Seventeen is one of a few magazines that caters to teenage girls, and they have a unique opportunity to address the issues that teenage girls face, not to just write a one page insert about them and then show new shoes.  It’s a shame that their quizzes and content perpetuate stereotypes about girls instead of helping them.  But that doesn’t bring in ad revenue, does it?

Motivational Mondays-Give a Book this Holiday Season

English: Students in an elementary school clas...

English: Students in an elementary school classroom (Photo credit: Wikipedia)

As I’ve mentioned before, I’m a huge advocate of childhood literacy.   Students who don’t learn to read by the end of third  grade are statistically unlikely to graduate high school.  Half the fourth grade curriculum (at least in the United States) is inaccessible for those who cannot read on grade level.  At some of the schools I have been to, there have been amply filled libraries, ones that I could never finish reading, no matter how hard I tried.  At other schools however, there haven’t been enough books for students to read.  How are children supposed to learn to read, to enjoy reading, if there aren’t books to be found?  As one of the students I worked with said, “Books are for school.”  And that school was in the process of developing its own library.  That girl deserves a library so that she can learn how to read and be successful.

In the spirit of the holiday season, you can donate books to children’s classrooms.  So I’ve rounded up a few resources for you to donate a book from the comfort of your own home.  Donors Choose is a great option that allows you to pick the project you’re donating to.  There are amazing pictures and stories of the students you’re helping.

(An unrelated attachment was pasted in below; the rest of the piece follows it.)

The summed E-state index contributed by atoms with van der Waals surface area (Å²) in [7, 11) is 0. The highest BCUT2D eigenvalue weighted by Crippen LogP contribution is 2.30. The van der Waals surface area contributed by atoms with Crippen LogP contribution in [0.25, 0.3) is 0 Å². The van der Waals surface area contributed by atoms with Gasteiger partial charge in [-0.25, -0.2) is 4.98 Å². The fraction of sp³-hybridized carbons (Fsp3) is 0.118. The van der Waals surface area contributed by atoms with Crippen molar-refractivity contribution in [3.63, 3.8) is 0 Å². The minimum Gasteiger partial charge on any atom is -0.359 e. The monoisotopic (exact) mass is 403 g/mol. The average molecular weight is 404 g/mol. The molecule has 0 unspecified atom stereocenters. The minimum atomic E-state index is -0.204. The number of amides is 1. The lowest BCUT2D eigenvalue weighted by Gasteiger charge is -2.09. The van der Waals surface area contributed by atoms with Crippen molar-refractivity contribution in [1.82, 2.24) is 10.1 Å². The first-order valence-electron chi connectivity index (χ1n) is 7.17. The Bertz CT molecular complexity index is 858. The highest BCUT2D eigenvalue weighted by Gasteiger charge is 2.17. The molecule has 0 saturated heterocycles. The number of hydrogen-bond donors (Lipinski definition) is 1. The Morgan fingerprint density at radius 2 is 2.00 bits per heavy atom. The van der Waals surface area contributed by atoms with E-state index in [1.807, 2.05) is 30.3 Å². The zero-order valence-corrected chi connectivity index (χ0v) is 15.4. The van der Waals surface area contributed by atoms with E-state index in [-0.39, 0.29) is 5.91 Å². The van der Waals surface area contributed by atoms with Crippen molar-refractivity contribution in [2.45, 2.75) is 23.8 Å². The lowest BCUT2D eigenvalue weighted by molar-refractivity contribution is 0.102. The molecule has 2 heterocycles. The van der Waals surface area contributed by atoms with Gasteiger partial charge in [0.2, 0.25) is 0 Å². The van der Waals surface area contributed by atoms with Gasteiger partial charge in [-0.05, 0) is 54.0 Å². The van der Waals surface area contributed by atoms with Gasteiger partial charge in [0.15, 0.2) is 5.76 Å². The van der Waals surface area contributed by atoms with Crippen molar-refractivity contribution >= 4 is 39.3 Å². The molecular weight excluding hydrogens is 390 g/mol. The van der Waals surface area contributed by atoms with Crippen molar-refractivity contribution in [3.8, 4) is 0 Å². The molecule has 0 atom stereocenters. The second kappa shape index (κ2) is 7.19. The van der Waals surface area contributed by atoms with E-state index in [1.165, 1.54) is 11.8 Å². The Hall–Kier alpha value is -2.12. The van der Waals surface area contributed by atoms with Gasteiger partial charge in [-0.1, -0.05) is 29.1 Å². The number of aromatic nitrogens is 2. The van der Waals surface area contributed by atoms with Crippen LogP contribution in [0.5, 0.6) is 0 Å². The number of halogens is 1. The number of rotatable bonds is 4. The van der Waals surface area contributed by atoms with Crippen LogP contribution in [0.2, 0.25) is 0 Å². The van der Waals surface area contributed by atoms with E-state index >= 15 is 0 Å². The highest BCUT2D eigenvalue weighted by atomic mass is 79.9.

Another option is Fill the Shelves, in which you simply add an order to your Amazon cart and the library of your choice receives your donation.  This holiday season, they are matching donations.  So go and donate a book to help a child learn to read.  Give the gift of reading this holiday season.

Got a Pocketful of Sunshine (Award)

First of all, a huge thank you to Sara of Project Sara for nominating me for this award.  I love Sara’s blog and want to meet her in real life.  She reminds me of my roommate, with her funny anecdotes and sharp social commentary.  On the subject, thank you roommate, for being awesome and helping me deal with numerous blog induced panics.  Because my roommate is awesome.  Also, if you’re reading this, I will replace the soy milk I borrowed to put in my coffee.  Sara, if you’re ever in the Philadelphia area, I will gladly take you out for beverages of your choice.

Anyway, back to the blog and blog awards.  The Sunshine award is an award given to bloggers who inspire other bloggers.  It’s so easy to get frustrated, and I’m flattered to be a ray of sunshine in someone else’s day.  That’s actually one of the reasons I started this blog; I was frustrated and reading about feminism and inequality made me angry.  I wanted to change, and I didn’t know how.  So I decided to start profiling awesome people who were inspiring, or to show people easy activism, “social justice to go,” if you will.

I”m thrilled to receive this award, now to fulfill the requirements of the award, I’ll answer the questions about me and nominate ten other bloggers who inspire me.

Q&A:

  1. Who is your favorite philosopher?  Whoever I’m not reading for class this week.  Sorry, I’m not much for philosophy.  Ask me about my favorite author, my general worldview, etc, and I’ll write you a novel.
  2. What is your favorite number? 42.  It’s a nerd thing.
  3. What is your favorite animal? -Owls.  I’m a night owl and they’re beautiful, powerful, and strong creatures.  Plus, the owl was the pet of ancient Greek goddess Athena, goddess of wisdom.
  4. What is your favorite time of day?-Nightime.  I love the contrast between soft lights and stars.